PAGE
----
UFC 137: On October 29, 2011, in Las Vegas' Mandalay Bay auditorium, Canadian George St. Pierre will face former Strikeforce welterweight champion Nick Diaz for the UFC welterweight belt. This will be one of GSP's toughest challenges of the past two years and this writer believes GSP vs. Diaz will be close.
Although GSP's effective, methodical striking has earned him four straight decisions over the past three years, Diaz's striking is more dynamic, equally precise, more continuous and blinding.
Diaz has a great chin and superior reach. He can also mix up his hands with his feet.
He will rain the hand leather against St. Pierre and will weather a few jabs in order to give "Rush" a taste of what has made Diaz nearly unbeatable under Strikeforce.
GSP floats in and out of distance well and can sting and disappear. He may be able to neutralize Diaz.
But it will be too expensive for GSP and he'll most likely morph into the take-down machine that got him past a fierce striker in Thiago Alves.
Most likely, GSP already has a game plan to take this to the ground and will be jabbing and low kicking only as a means to the take-down.
The one red flag here is Diaz' solid jiu jitsu. He is quite dangerous from his back.
So is BJ Penn, but St. Pierre ground and pound Penn into corner stoppage. True, Diaz is much bigger and stronger than Penn, so this will be an interesting facet.
In the end, GSP has been submitted only once (by Matt Hughes in 2004) but never when he was on top. His ground and pound has a 100 percent track record against solid UFC talent. Arguably the best in the welterweight world.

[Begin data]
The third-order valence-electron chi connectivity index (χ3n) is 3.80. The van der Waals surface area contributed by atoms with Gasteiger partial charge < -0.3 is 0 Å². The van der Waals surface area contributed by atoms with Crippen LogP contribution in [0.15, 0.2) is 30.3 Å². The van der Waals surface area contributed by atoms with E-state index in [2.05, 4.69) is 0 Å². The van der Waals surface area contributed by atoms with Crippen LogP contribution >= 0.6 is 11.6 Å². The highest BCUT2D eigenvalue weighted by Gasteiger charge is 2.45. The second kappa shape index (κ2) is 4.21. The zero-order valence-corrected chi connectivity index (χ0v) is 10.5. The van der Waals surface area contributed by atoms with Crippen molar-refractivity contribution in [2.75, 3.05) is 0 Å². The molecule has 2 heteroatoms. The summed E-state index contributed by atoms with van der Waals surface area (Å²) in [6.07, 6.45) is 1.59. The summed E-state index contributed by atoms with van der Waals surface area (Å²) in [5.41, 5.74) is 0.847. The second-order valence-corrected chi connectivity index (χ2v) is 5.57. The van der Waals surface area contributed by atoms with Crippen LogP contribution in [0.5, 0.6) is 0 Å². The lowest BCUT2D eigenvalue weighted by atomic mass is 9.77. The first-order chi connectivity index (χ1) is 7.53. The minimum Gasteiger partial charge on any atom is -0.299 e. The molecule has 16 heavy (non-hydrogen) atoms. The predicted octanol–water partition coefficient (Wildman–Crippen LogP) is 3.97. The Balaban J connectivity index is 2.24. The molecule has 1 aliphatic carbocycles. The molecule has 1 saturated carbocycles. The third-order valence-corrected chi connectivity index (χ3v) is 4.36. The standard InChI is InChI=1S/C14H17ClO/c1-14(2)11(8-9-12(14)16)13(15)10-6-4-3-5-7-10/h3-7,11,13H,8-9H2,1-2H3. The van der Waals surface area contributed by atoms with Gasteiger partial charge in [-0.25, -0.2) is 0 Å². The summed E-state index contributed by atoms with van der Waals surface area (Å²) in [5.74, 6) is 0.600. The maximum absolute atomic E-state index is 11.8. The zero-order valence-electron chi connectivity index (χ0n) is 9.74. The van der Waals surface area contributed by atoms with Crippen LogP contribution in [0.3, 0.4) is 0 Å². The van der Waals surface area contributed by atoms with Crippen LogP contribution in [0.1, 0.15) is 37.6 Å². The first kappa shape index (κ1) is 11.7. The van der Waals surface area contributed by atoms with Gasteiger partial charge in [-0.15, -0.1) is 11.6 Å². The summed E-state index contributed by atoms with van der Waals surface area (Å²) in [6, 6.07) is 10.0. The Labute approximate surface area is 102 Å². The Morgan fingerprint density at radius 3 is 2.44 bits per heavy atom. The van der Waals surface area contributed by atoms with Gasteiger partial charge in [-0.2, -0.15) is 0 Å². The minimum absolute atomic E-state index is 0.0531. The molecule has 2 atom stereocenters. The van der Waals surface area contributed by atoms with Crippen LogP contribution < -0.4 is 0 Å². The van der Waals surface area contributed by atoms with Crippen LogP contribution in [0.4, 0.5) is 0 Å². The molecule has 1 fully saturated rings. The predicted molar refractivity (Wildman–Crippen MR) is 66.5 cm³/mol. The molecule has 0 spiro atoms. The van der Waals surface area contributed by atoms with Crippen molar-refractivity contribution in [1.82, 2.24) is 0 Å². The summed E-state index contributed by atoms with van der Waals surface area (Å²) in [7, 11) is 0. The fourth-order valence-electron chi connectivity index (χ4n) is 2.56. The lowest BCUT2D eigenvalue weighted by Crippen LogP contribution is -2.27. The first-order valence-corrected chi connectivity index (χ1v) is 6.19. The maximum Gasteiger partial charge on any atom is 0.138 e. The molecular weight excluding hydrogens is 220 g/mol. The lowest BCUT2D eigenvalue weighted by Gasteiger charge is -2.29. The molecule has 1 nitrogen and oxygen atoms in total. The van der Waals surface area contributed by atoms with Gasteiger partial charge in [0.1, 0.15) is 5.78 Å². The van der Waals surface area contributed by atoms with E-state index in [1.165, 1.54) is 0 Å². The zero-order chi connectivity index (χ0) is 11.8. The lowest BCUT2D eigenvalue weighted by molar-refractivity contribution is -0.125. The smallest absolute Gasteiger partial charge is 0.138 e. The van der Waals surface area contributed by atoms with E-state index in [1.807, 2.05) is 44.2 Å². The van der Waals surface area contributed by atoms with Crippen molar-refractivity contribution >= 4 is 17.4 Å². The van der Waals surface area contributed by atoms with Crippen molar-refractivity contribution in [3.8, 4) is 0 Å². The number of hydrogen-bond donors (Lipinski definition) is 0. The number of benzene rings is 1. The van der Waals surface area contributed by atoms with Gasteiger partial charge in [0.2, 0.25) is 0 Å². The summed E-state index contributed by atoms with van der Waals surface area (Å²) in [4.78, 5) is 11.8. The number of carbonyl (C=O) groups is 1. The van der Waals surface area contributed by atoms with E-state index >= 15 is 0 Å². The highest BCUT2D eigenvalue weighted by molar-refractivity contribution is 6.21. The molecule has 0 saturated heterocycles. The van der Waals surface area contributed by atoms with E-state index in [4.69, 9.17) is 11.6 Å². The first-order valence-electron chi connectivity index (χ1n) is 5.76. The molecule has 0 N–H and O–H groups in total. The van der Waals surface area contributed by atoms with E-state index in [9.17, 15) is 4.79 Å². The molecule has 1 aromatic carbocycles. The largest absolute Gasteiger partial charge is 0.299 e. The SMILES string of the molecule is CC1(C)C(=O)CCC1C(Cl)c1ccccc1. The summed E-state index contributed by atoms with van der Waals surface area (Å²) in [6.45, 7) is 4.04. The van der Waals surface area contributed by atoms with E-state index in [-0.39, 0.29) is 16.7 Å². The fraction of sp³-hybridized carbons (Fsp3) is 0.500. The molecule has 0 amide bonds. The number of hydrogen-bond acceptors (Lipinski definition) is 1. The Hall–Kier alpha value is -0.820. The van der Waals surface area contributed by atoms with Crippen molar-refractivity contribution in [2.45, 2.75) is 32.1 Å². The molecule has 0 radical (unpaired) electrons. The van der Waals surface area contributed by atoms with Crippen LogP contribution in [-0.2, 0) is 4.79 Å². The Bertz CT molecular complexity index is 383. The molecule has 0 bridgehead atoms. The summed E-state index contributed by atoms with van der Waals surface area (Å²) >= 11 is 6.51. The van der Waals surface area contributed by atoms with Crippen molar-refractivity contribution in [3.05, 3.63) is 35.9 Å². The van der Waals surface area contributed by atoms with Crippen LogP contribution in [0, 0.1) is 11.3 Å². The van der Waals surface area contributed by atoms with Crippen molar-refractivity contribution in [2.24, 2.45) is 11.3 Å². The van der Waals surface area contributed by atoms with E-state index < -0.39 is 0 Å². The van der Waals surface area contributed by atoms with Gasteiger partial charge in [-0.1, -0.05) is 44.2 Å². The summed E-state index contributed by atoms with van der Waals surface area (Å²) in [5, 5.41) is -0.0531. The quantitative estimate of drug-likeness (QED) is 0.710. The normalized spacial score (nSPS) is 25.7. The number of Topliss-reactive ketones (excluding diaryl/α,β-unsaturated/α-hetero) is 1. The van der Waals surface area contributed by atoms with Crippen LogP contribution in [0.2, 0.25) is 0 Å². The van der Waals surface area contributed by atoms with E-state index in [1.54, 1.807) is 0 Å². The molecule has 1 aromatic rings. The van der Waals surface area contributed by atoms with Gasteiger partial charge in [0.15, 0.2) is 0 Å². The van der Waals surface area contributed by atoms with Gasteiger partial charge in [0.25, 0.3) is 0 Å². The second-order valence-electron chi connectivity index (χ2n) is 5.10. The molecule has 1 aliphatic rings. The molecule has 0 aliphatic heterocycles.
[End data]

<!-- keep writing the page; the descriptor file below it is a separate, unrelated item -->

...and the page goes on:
GSP can—and probably will—take Diaz down nearly at will. And once he's in half or full guard, Diaz will taste what most GSP opponents have from their backs: heart breaking inability to get up or do any damage as they eat a steady diet of Canadian hand bacon.
Diaz is emotional, obnoxious and uncouth.
But in the cage, this single-minded, devil-may-care stubbornness has allowed him to take beatings without hitting the panic or eject button.
Paul Daley and KJ Noons put some hard leather into Diaz and he reacted better than GSP did when he began losing the upper hand against Matt Serra in their first bout.
Perhaps it's chin, not heart.
Either way, it's working for Diaz.
GSP is so good at the "game" of fighting that he simply has not had to weather the leather.
Perhaps, he has forgotten how to.
GSP is also on top of the UFC and has not recently been endangered come fight night. This can have a subtle, cancerous effect on the "heart" muscle of a fighter. Often, it's too late to fix this mid-fight, as it is a product of training camp and long term mentality.
Diaz is coming out of the junior leagues and is hungry to prove himself. He is an underdog with heart.
If both fighters find themselves in a war of the wills, the advantage is with Diaz.
All things considered, GSP has fought higher level talent for the past five years.
As we've seen with Jake Shields and Fedor Emelianenko, Strikeforce stars are more often than not exposed as having been big fish in a small pond when they start swimming in UFC waters.
GSP is also a more cerebral fighter and won't go swinging blindly into Diaz à la Fedor vs. Henderson.
He'll most likely be able to take Diaz down and will most likely not fall prey to submission while on top.
Diaz is reckless and emotional, he won't mind going out with a bang if he finds himself tractor-beamed into another boring GSP-led march to decision victory.
Expect Diaz to risk it all and put on a show.
He'll bring a fight to Las Vegas in late October and he may just be the fighter to force the "Rush" back into St. Pierre's fighting style.
PREDICTION: GSP TKO in late fourth round in ground n' pound position.